The method of operation of the lateral head restraint is as follows. The bladders 17 and 18 are stored positioned against the ejection seat headrest prior to being inflated, as illustrated by bladder 17 in FIGS. 2 and 4. In this position, the bladders are compressed and firmly secured in position. In response to an external signal, pressurized air is forced into the bladders, causing them to inflate. As the bladders inflate, they sweep from a position behind the pilot's head through a 180-degree arc. The front face 14 comes from the side of the headrest to a position adjacent the pilot's head, as shown in FIGS. 1 and 5. As the bladders sweep through this arc, they provide a centering force for the pilot's head. In the event the pilot has been subjected to a lateral acceleration and his head is on one side of the seat, the inflating bladders will assist in centering his head during inflation. This occurs as forward sweeping surface 14 of the bladder contacts the rear or side of the helmet and exerts a force on it to position it towards the center of the headrest structure 12. This is particularly helpful if the lateral acceleration being experienced is great and the pilot has difficulty moving his head back to the center position.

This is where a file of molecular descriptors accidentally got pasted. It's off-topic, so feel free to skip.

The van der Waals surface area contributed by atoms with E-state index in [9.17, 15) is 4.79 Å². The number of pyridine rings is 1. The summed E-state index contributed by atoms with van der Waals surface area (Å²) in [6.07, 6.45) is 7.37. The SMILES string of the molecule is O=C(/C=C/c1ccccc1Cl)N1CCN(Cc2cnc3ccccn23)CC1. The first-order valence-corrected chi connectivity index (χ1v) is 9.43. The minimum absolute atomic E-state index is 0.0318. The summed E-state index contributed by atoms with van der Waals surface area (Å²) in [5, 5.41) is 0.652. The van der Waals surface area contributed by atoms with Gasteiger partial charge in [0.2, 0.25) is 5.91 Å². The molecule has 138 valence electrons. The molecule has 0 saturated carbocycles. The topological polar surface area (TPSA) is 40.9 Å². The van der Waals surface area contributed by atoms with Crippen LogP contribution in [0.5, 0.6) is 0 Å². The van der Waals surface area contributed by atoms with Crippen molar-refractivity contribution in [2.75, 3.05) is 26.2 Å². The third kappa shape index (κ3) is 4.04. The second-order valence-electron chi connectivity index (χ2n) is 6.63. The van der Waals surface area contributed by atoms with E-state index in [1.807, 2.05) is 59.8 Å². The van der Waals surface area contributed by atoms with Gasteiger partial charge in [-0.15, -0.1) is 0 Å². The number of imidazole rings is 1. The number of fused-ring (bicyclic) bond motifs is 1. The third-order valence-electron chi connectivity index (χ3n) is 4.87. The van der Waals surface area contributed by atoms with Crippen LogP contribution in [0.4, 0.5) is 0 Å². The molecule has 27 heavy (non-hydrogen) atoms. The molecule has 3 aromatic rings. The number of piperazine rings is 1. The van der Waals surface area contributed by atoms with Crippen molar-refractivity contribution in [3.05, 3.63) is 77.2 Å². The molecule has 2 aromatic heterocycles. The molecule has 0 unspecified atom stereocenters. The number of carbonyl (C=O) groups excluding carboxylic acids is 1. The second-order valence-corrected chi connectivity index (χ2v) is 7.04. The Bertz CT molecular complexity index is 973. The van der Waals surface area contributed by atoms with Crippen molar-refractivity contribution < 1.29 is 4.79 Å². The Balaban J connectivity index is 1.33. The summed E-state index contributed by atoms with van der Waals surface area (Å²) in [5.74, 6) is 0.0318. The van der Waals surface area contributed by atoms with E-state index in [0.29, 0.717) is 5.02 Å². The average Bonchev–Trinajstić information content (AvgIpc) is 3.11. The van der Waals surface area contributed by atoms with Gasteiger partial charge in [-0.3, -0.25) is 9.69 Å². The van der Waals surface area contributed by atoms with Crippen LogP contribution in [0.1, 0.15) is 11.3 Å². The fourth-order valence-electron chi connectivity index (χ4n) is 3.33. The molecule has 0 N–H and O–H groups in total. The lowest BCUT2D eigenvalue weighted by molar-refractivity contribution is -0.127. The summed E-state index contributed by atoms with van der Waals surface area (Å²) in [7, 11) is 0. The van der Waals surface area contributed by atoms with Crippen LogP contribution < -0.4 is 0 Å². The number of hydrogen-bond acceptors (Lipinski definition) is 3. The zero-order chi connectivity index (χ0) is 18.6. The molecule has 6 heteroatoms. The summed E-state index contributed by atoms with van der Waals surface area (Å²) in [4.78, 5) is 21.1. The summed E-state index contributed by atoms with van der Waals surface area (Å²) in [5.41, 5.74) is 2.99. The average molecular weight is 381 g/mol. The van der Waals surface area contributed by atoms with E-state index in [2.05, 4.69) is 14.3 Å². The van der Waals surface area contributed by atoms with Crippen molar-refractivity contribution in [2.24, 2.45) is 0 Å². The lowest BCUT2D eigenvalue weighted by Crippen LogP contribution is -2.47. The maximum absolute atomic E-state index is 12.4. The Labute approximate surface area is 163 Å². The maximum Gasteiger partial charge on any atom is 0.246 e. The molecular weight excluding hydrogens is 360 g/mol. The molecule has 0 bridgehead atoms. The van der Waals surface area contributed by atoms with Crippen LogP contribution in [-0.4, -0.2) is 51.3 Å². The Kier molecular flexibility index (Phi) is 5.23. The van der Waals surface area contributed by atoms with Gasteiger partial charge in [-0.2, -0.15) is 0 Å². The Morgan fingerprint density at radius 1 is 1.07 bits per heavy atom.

The lateral head restraint bladders are inflated from engine bleed air through valve 24, as shown in FIG. 5. The bladders may also be inflated by a gas cartridge 28 provided as part of the emergency ejection system. In the event of an emergency ejection, the bladders are inflated by a gas cartridge 28 at a much higher rate of speed than the bleed air inflation rate. The inflating of the bladders may be triggered automatically according to acceleration experienced by the pilot or aircraft. Appropriate sensors are placed in the seat or other locations, as desired, to sense movement or accelerations. The lateral head restraints are also inflatable by a manual switch. This may be part of the combat condition readiness system or the emergency ejection system. Control of the valves to inflate or deflate the head restraints is provided by control line 29.